Advanced cancers frequently spread to bone, and the resulting bone destruction is associated with a variety of skeletal complications, including pathologic fractures, bone pain, impaired mobility, spinal cord compression, and hypercalcemia. It is estimated that world-wide, more than 1.5 million patients with cancer have bone metastases. Current treatment options for patients with bone metastases include radiation therapy, surgery, bisphosphonates, and analgesics, in addition to standard anticancer therapy. The primary goals of therapy are to minimize bone pain and morbidity and improve mobility and quality of life.
Bone is not an inert organ. During adult life, normal bone undergoes a continuous remodelling process of resorption and formation. This is normally a tightly coordinated process in which initial osteoclast resorption takes place in discrete ‘packets’, known as bone remodelling units, over a period of about 8 days. This is followed by a more prolonged phase of bone formation (over about 3 months) mediated by osteoblasts to repair the defect. Pathophysiology of bone metastases
In normal healthy bone there is a steady-state balance, or "coupling", of osteoblastic bone formation and osteoclastic bone resorption, which is lost when tumour cells enter the bone microenvironment. In vitro, breast cancer cells produce parathyroid hormone-related protein (PTHrP), (Guise, 2000) which stimulates osteoclastic resorption by increasing osteoblast and stromal cell production of receptor activator of nuclear factor ę B (RANK) ligand. RANK ligand binds to its receptor RANK on osteoclast lineage cells inducing differentiation into mature osteoclasts and stimulation of osteoclast activity.
Within normal bone, the secretion of osteoprotegerin (OPG) by osteoblasts neutralises RANK ligand, and prevents the stimulatory effects of RANK ligand on osteoclasts. However, in bone harbouring cancer cells there is loss of regulatory control. The imbalance is further compounded by release of transforming growth factor- beta (TGF-â) and insulin-like growth factor (IGF-1) by resorbing bone.
These have been found to act as survival factors for breast cancer cells, promoting tumour production of PTHrP, (Guise, 2000) and thus allowing a perpetuating a vicious cycle of osteolytic bone destruction (Figure 1). Fig.1 Tumor cell and bone symbiosis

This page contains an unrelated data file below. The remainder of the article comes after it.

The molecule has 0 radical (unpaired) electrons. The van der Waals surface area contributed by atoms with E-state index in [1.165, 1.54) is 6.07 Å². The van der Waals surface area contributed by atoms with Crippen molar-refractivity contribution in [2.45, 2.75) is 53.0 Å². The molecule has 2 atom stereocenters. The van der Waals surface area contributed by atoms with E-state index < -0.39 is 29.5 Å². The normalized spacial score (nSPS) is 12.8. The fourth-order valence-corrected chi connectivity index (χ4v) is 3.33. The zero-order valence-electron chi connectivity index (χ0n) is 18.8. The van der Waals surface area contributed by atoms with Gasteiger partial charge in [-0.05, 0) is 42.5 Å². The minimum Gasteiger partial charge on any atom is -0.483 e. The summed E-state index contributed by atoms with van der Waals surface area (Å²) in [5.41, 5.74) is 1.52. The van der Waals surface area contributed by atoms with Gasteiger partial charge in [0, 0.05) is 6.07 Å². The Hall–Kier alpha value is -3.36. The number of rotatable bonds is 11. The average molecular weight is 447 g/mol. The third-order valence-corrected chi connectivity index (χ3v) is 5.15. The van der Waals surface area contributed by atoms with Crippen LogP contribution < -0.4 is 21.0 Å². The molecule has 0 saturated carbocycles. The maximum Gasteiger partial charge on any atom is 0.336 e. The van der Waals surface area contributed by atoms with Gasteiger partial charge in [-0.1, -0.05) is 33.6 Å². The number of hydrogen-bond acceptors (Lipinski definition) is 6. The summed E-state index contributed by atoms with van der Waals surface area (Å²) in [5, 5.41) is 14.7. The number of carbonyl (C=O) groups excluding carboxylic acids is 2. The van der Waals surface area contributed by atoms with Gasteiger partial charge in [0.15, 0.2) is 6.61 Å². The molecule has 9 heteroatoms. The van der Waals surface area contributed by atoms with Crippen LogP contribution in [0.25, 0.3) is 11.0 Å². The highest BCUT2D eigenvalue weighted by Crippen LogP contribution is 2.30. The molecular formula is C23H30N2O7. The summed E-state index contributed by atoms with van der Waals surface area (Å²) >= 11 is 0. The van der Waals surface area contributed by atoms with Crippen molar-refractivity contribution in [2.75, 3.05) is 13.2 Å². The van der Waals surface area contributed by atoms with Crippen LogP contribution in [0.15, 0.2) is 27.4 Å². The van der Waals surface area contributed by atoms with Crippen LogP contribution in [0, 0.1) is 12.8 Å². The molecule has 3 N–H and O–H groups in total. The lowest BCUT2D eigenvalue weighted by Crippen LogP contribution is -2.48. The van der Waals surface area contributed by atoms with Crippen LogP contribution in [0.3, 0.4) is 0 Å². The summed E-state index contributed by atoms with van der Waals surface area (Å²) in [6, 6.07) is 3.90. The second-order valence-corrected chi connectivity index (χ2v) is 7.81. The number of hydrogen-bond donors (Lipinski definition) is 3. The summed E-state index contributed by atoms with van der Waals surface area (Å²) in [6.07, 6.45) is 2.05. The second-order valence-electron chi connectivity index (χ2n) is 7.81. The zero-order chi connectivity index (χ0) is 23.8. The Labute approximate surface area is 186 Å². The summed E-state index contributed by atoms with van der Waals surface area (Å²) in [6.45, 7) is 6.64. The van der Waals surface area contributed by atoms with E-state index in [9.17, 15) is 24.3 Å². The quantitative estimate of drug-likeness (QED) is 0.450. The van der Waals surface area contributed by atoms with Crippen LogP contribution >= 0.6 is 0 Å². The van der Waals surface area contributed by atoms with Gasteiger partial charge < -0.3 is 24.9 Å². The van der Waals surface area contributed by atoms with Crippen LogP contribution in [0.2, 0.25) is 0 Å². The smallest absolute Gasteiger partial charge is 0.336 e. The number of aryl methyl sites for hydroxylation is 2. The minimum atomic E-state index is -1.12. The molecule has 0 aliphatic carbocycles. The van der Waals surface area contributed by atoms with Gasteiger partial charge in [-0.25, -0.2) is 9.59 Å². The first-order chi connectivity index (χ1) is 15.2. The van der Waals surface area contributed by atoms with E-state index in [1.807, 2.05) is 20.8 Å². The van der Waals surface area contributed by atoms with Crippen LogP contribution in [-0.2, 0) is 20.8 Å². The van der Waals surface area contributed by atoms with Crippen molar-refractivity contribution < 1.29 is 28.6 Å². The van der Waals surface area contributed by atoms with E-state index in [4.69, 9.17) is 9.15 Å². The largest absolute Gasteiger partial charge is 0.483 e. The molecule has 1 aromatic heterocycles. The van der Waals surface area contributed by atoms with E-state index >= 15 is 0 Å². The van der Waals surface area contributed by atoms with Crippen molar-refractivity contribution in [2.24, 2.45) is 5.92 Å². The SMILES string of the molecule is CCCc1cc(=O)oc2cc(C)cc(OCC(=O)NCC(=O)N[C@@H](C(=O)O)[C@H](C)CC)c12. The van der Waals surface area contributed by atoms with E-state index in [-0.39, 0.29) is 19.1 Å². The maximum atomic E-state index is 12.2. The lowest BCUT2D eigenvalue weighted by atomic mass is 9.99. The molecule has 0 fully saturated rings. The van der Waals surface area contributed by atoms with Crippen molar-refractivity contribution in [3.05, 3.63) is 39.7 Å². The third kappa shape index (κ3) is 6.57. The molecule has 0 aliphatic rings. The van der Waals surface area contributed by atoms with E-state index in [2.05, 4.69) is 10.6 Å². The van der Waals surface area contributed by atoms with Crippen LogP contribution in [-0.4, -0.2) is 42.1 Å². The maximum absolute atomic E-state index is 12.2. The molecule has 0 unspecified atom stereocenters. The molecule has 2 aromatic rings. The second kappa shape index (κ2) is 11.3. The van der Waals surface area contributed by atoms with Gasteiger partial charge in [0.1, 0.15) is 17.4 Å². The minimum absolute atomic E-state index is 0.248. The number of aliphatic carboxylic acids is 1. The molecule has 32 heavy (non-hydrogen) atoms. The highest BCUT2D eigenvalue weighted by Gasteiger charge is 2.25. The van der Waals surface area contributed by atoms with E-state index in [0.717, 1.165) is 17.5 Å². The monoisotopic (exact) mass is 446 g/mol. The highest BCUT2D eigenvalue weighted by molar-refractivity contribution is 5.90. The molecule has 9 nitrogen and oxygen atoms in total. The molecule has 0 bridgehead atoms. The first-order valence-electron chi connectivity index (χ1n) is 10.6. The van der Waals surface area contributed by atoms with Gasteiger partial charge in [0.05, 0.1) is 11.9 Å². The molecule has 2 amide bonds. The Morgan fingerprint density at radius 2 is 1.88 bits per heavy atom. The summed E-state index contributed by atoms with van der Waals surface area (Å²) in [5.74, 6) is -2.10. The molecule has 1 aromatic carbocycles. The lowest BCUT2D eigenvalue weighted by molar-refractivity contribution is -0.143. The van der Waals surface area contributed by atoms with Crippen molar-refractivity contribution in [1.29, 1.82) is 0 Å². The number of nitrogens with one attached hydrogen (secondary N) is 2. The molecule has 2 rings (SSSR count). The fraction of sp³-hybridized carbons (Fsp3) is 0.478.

Prostate cancer tends to cause osteoblastic lesions in bone. It is hypothesised that osteoblastic lesions are formed by intense osteoblastic activity, preceded by osteoclastic bone resorption, as indicated by increased levels of urinary markers of osteolytic bone resorption in prostate cancer patients. (Garnero et al., 2000) Conversely it is also possible that prostate tumour cells can induce metastatic bone lesions that do not involve osteoclastic activity. A recent study (Lee et al., 2002) found that prostate cancer cells (PC-3) implanted into the tibia of SCID mice caused osteolytic lesions, possibly through secretion of RANK ligand. However, when another prostate cancer cell line (LAPC-9) was used, osteoblastic lesions developed even when no osteoclasts were present.
The growth factor endothelin-1 (ET-1) may also be involved in prostate cancer bone metastases. In comparison to patients with either cancer confined to the prostate or normal controls, circulating levels of endothelin-1 are increased in patients with osteoblastic bone metastases from androgen-refractory prostate cancer (Nelson et al., 1995). Endothelin-1 stimulates osteoblasts, and inhibits osteoclast activity in animal models, whilst antagonists of endothelin have been found to inhibit bone formation in vivo. Furthermore a recent study (Granchi et al., 2001) found that endothelin-1 production by prostate cancer cells is reduced by androgens but stimulated in androgen-insensitive prostate cancer cells by factors, (such as TGF-â). PTHrP is probably also involved in the pathogenesis of prostate cancer bone metastases, as co-expression of PTHrP and its receptor has been found in both the primary tumour and bone metastases of patients with prostate cancer (Bryden et al., 2002).
Bone marrow stromal cells are important in the pathogenesis of myeloma bone disease. Interleukin-6 appears to be an important growth and survival factor for myeloma cells and confers resistance to treatment with
Bisphosphonate structures dexamethasone, a commonly used treatment for multiple myeloma.
Metalloproteinases (MMPs), important for normal and malignant remodelling, may also contribute. Bone marrow stromal cells from myeloma patients secrete interstitial collagenases (MMP-1) and gelatinase A (MMP-2). MMP-1 initiates bone resorption by degrading type I collagen, which becomes a substrate for MMP-2. Malignant plasma
cells have been found to upregulate MMP-1 and activate MMP-2.